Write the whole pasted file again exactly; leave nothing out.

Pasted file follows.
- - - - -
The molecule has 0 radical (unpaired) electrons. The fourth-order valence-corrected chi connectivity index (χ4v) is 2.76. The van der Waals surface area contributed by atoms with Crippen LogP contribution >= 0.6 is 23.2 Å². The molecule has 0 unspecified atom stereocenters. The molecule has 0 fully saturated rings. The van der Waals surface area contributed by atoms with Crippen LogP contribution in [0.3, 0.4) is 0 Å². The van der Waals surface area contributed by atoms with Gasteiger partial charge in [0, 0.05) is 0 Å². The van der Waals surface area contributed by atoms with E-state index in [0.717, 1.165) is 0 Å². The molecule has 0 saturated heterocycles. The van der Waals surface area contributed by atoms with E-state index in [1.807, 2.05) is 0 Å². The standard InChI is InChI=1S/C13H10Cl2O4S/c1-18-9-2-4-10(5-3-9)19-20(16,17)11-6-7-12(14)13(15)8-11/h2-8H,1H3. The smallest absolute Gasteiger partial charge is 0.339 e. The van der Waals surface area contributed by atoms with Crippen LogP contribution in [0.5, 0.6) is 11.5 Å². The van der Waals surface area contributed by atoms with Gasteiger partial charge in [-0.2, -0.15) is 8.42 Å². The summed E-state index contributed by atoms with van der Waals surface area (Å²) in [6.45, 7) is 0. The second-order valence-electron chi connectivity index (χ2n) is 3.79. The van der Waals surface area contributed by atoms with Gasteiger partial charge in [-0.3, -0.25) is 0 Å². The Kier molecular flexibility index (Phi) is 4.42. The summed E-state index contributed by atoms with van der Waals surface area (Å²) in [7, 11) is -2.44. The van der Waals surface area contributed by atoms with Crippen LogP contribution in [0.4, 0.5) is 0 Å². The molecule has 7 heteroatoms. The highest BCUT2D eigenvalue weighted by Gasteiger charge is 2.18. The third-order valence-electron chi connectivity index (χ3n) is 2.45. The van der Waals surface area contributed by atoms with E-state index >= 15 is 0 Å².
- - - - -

The molecule has 0 radical (unpaired) electrons. The fourth-order valence-corrected chi connectivity index (χ4v) is 2.76. The van der Waals surface area contributed by atoms with Crippen LogP contribution >= 0.6 is 23.2 Å². The molecule has 0 unspecified atom stereocenters. The molecule has 0 fully saturated rings. The van der Waals surface area contributed by atoms with Crippen LogP contribution in [0.3, 0.4) is 0 Å². The van der Waals surface area contributed by atoms with Gasteiger partial charge in [0, 0.05) is 0 Å². The van der Waals surface area contributed by atoms with E-state index in [0.717, 1.165) is 0 Å². The molecule has 0 saturated heterocycles. The van der Waals surface area contributed by atoms with E-state index in [1.807, 2.05) is 0 Å². The standard InChI is InChI=1S/C13H10Cl2O4S/c1-18-9-2-4-10(5-3-9)19-20(16,17)11-6-7-12(14)13(15)8-11/h2-8H,1H3. The smallest absolute Gasteiger partial charge is 0.339 e. The van der Waals surface area contributed by atoms with Crippen LogP contribution in [0.5, 0.6) is 11.5 Å². The van der Waals surface area contributed by atoms with Gasteiger partial charge in [-0.2, -0.15) is 8.42 Å². The summed E-state index contributed by atoms with van der Waals surface area (Å²) in [6.45, 7) is 0. The second-order valence-electron chi connectivity index (χ2n) is 3.79. The van der Waals surface area contributed by atoms with Gasteiger partial charge in [-0.3, -0.25) is 0 Å². The Kier molecular flexibility index (Phi) is 4.42. The summed E-state index contributed by atoms with van der Waals surface area (Å²) in [7, 11) is -2.44. The van der Waals surface area contributed by atoms with Crippen LogP contribution in [0.4, 0.5) is 0 Å². The molecule has 7 heteroatoms. The highest BCUT2D eigenvalue weighted by Gasteiger charge is 2.18. The third-order valence-electron chi connectivity index (χ3n) is 2.45. The van der Waals surface area contributed by atoms with E-state index >= 15 is 0 Å².